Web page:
According to the Land Registry’s latest house price index the cost of an average house rose by 1.1% in January.

The Land Registry puts the price of the average house in England and Wales at £161,545. But although the price is up on a month by month basis, on an annual basis the price of an average house has dropped by 1%.

The Land Registry HPI ( now stands at 259.1, where the base of 100 was set in 1995.

When looking at London only , which is of course the most expensive region to buy, the average house price is now £351,305, which is 2.5% up on the month and 2.9% up on the year as well.

The region with the lowest average house price is the North East at £102,066.

All regions except the North West show an increase on the month and all regions except London show a decrease over the year.

But before we get all excited about an upswing in the housing market across the board let’s take a look at the long term trend.

The first graph below shows the main house price indexes: Land Registry, Nationwide, Halifax and Rightmove asking prices. Also included is a line that shows the average of the Halifax and Nationwide indexes.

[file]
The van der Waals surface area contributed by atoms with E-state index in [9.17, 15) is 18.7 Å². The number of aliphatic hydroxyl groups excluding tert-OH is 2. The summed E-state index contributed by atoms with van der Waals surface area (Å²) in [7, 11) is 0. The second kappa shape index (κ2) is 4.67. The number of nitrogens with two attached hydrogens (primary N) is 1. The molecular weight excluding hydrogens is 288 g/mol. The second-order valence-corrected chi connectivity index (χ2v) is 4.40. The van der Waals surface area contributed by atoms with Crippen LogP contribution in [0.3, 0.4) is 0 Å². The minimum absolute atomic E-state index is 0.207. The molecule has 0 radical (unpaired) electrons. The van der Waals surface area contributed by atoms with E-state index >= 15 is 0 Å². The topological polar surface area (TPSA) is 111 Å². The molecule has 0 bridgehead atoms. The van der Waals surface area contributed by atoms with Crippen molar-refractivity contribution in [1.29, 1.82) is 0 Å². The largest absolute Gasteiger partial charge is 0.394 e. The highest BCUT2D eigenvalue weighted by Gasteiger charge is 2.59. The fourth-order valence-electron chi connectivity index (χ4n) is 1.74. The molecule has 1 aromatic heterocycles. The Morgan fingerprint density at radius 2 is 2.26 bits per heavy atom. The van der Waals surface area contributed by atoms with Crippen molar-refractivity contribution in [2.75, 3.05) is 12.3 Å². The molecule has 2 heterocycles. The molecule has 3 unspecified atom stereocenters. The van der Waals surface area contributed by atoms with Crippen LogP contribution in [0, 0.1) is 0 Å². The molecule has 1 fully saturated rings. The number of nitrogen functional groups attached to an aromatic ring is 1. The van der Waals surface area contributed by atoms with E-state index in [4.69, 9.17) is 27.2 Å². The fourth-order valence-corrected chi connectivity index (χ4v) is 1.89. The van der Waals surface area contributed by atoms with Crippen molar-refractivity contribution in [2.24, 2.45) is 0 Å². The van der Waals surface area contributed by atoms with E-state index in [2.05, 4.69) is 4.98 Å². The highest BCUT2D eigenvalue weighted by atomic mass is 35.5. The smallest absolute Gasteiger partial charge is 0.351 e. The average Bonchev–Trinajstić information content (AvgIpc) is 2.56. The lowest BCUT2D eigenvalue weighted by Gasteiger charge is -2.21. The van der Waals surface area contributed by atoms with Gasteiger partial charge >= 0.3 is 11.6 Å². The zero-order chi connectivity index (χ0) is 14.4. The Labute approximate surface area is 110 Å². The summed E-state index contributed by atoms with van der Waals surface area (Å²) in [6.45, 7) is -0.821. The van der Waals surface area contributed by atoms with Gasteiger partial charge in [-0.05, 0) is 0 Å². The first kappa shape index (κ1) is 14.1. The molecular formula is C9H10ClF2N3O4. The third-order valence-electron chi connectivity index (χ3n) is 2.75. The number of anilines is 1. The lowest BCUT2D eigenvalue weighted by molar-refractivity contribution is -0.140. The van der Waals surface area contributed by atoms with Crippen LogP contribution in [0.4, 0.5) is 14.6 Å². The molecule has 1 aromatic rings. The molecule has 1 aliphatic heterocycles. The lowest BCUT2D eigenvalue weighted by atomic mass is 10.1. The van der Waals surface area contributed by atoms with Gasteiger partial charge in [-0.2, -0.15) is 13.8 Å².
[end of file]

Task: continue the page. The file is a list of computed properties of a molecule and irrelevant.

You can see that the Rightmove asking prices at the top are far higher than what the lenders and the Land Registry are actually seeing (something to bear in mind when making that offer). But just note how close together the others are and how prices have been levelling out.

Also you will note that in February Rightmove asking prices rose again, but there is no data from the other sources yet for February. (Click on the images to enlarge them.)

Jan 2012 House Price Indexes

Jan 2012 House Price Indexes

The next graph shows the same indexes in an exploded view, Rightmove has been omitted as it is outside the graph scales.


Jan 2012 House Price Indexes (exploded view)

This last graph shows by how much Rightmove asking prices are greater than the prices that the Land Registry is seeing.

You will see that despite the obvious concerns about the market, vendors and their agents keep asking ever more than the property is really worth. In January 2007 for example Rightmove asking prices were about 1.28 times (28% more than) the Land Registry average but by January 2012 this had risen to 1.39 times (39% more); a marked upward trend. And this does not take into account the latest uptick in Rightmove asking prices in February.

Rightmove asking prices compared to Land Registry

Rightmove asking prices compared to Land Registry

Comment Here!